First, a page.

I don’t know about you guys, but for me, naming a character is like naming a child. When creating a character, the name you choose for them is incredible significant. It ties them to the setting, to their roots, even to a greater symbolic meaning. I can’t start writing about a character until they are given their name, the name that just fits. Here are my tips on naming fictional characters.
Baby Naming Website
Okay, this may sound weird, right off the bat, but trust me on this one. Those baby naming websites for overly pregnant ladies are actually really helpful. If you are looking for a name with a certain letter, number of syllables, or cultural origin, there’s information on those kind of sites. Just be careful if someone sees you looking at baby names, they may be concerned.
If your story takes place in another time period, keep in mind the historical context. Find out what names were common at the time. If you google something like ‘names from 1920s’, a list of popular names from the 1920s will probably pop up. Also the Social Security Administration website will appear with a ranked list of common names of the decade. It’s pretty useful, and it’ll give you a feel for the time.
Sound it out.
Out loud. If it doesn’t sound right, or its difficult to pronounce, or just sounds like a mouthful, something’s off. Keep trying. Once you’ve found a name that suits your character, it should just click.
((Pet Peeve Break))
((I have this pet peeve of names that sound completely made up. Like Chloe Stormgrave or or Jace Winterfang. When would you ever meet someone with a name like that in real life? Other than in a game of Dungeons and Dragons? Choosing a name just because it sounds cool is just unrealistic. Yes, I know, somewhere out there may be a Stormgrave family or whatever, but you gotta admit, it is an unlikely name. So please, for me, choose a name that sounds realistic and not like a character for an RPG game. Seriously, it just bothers me. ))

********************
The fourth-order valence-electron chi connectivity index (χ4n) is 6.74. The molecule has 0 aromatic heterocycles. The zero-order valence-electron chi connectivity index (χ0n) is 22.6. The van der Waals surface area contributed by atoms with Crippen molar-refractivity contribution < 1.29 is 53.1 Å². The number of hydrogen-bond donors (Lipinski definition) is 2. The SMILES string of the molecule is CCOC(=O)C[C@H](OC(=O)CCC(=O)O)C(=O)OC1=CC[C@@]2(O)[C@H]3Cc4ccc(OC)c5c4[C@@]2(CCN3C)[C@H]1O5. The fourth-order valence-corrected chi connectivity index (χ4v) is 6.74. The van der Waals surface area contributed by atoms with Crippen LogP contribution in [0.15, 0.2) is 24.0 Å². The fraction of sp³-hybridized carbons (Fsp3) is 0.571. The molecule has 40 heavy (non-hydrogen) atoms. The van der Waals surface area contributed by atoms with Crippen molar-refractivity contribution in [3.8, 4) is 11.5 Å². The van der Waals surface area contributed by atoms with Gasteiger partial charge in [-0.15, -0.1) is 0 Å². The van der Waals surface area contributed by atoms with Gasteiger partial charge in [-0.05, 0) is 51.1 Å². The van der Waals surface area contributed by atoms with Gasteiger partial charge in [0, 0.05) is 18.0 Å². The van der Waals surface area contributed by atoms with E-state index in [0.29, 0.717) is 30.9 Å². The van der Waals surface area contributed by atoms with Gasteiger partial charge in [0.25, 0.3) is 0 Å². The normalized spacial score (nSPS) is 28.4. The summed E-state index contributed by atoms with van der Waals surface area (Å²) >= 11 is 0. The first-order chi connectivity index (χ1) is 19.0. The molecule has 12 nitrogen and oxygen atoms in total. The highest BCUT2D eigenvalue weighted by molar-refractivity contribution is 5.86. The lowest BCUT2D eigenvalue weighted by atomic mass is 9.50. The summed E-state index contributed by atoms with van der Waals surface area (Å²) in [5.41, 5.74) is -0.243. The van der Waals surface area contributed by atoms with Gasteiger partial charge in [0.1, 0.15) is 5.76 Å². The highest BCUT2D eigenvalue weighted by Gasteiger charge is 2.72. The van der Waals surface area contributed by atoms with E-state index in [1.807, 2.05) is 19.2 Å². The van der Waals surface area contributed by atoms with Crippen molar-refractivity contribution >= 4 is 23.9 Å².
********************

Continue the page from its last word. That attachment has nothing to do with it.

Named After Someone
Occasionally, I’ll name a character after someone in my life, whether they are still alive or deceased. Not their full name, of course, usually just their first name. Another option is naming them after an author, or an actor, or some lady on the news, anyone really. Names are all over the place, you just have to keep your eyes open. My character Oscar, his last name, Fitzgerald, came from F Scott Fitzgerald.
Be Careful of Similar names.
Try not to have two characters’ names sound similar. Stuff like that can really confuse readers. One time, in fiction writing class, a classmate had two characters named Flip and Clip whom, if I remember correctly, were involved in gang related activities or hunted by police. One of them, we’re not sure who, got shot by an undercover cop and died. The whole class had no idea which one died nor what was happening. Just be aware of that and distinguish your characters from one another.
Hope these tips were helpful for the next time your stuck on a nameless character. Tell me in the comments below how you go about naming the characters in your stories.
Write with Heart,
7 thoughts on “5 Tips for Naming Characters”
I’m obsessed with names. I have no idea why but whenever I’m introduced to a new person, their name says a lot about how I feel about them. When it comes to writing, I just wait until the name kind of comes to me. I have never felt like I’ve “named” my characters but I think about how they will act and the things they will go through and then wait until a name comes to me….BOOM, that’s the name. Great post!
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I chose “Rae Riley” for my teen detective because I thought alliteration made it memorable. I also liked using a male-sounding name that was unusual but not weird for a girl. Then I wrote a backstory for it. Rae’s mother named her Rae Hope because she was her ray of hope.
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